NEW YORK (AP) — Wal-Mart Stores Inc. said Sunday it is cutting about 11,200 jobs at its Sam’s Club warehouse division as it outsources its product-sampling department to marketing company Shopper Events in an effort to win more customers and boost lagging sales.
The terminations represent about 10 percent of the warehouse club operator’s 110,000 staffers across its 600 stores. About 10,000 members of the demonstration department, most part-time workers, were let go. Employees were told the news at mandatory meetings on Sunday morning.
“In the club channel, demo sampling events are a very important part of the experience,” said Sam’s Club CEO Brian Cornell in a phone interview with The Associated Press. “Shopper Events specializes in this area and they can take our sampling program to the next level.”
Shopper Events, based in Rogers, Ark., currently works with Wal-Mart’s namesake stores on in-store demonstrations.
As consumers eat out less in the shaky economy, Sam’s Club has tried to steal customers from grocery chains and rival warehouse stores like Costco Wholesale Corp. by offering more everyday goods like food and health and beauty items and paring its assortment of general merchandise like furniture and clothes.
The move to outsource its food sampling efforts is a way for the company to tout its fresh food offerings in a cost-effective manner, said Craig Johnson, president of Customer Growth Partners, a retail consultancy.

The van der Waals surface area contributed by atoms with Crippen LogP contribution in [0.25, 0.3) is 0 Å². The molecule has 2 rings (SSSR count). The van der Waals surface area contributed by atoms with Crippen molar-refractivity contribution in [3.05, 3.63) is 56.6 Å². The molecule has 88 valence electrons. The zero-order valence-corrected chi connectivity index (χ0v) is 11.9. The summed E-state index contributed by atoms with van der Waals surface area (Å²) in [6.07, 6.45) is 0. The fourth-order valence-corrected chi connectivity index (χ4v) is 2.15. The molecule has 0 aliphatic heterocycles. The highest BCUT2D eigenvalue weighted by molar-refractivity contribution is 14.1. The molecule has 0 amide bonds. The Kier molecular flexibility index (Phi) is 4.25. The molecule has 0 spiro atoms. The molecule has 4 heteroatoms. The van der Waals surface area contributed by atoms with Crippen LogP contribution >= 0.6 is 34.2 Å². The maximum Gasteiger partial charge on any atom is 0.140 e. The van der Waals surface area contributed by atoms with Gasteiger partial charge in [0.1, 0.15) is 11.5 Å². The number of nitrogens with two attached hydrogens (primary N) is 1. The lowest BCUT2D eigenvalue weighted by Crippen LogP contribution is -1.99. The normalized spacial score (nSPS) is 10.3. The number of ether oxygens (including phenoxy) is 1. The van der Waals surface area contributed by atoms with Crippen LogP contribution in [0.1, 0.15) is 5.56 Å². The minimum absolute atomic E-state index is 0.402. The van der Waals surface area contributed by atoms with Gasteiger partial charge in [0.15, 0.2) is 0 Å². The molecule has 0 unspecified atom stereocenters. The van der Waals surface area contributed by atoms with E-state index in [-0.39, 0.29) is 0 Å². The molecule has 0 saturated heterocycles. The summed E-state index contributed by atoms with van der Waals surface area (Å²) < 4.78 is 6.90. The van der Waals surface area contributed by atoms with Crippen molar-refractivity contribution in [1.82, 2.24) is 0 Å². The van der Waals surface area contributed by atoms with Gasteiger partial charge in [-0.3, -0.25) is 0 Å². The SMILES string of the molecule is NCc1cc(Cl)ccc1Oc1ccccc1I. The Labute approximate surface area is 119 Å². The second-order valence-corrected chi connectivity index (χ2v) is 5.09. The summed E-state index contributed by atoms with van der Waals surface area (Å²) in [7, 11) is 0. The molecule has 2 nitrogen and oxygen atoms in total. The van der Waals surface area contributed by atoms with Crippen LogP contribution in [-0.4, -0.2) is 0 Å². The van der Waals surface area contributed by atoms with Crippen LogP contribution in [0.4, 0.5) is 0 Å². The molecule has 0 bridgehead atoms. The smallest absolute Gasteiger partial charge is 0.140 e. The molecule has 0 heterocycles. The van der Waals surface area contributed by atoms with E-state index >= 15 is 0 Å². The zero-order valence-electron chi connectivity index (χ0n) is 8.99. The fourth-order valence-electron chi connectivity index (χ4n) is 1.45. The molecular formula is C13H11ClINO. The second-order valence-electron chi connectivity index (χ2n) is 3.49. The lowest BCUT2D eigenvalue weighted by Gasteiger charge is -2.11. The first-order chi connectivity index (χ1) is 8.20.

“‘Fresh’ is where the real competitive battles are being fought in the club sector,” he said.
Shopper Events will launch a new demo program called “Tastes and Tips” with new carts, signs, uniforms and a trained team, said Cornell. He said the move was not made to save money.
“It’s not a cost cutting measure, its really an investment in enhancing our demo program,” he said. Cornell said Shopper Events would hire “roughly the same number of people” cut, adding that Sam’s Club workers are invited to apply for those positions.
The company also cut its new business membership representative positions, affecting about 2 staffers per store, or about 1,200 staffers in total.
“We have found that we can more effectively drive membership through targeted member acquisition events and by increasing our partner membership programs,” Cornell said.
“I feel betrayed,” said Sally Grueling, 56, who had worked at Sam’s Club for nine years, most recently in Hilliard, Ohio as a new business membership representative.
Sam’s Club has performed weaker than Wal-Mart Stores Inc.’s namesake stores in the U.S. and abroad. Cornell has been working to improve results since taking the helm in early 2009, introducing new store formats, price cuts and offering more variety and more brands of items from take-home meals to baked goods.
But during the company’s most recent quarter, U.S. Walmart stores posted a 1.2 percent sales increase to $61.81 billion while revenue at the Sam’s Club division slipped nearly 1 percent to $11.55 billion. Earlier this month, Wal-Mart closed 10 underperforming Sam’s Club stores, resulting in about 1,500 jobs being lost.
“Sam’s has been the relative laggard, and it has lagged relative to its direct competitors, Costco and the smaller BJ’s (Wholesale Club),” said Johnson.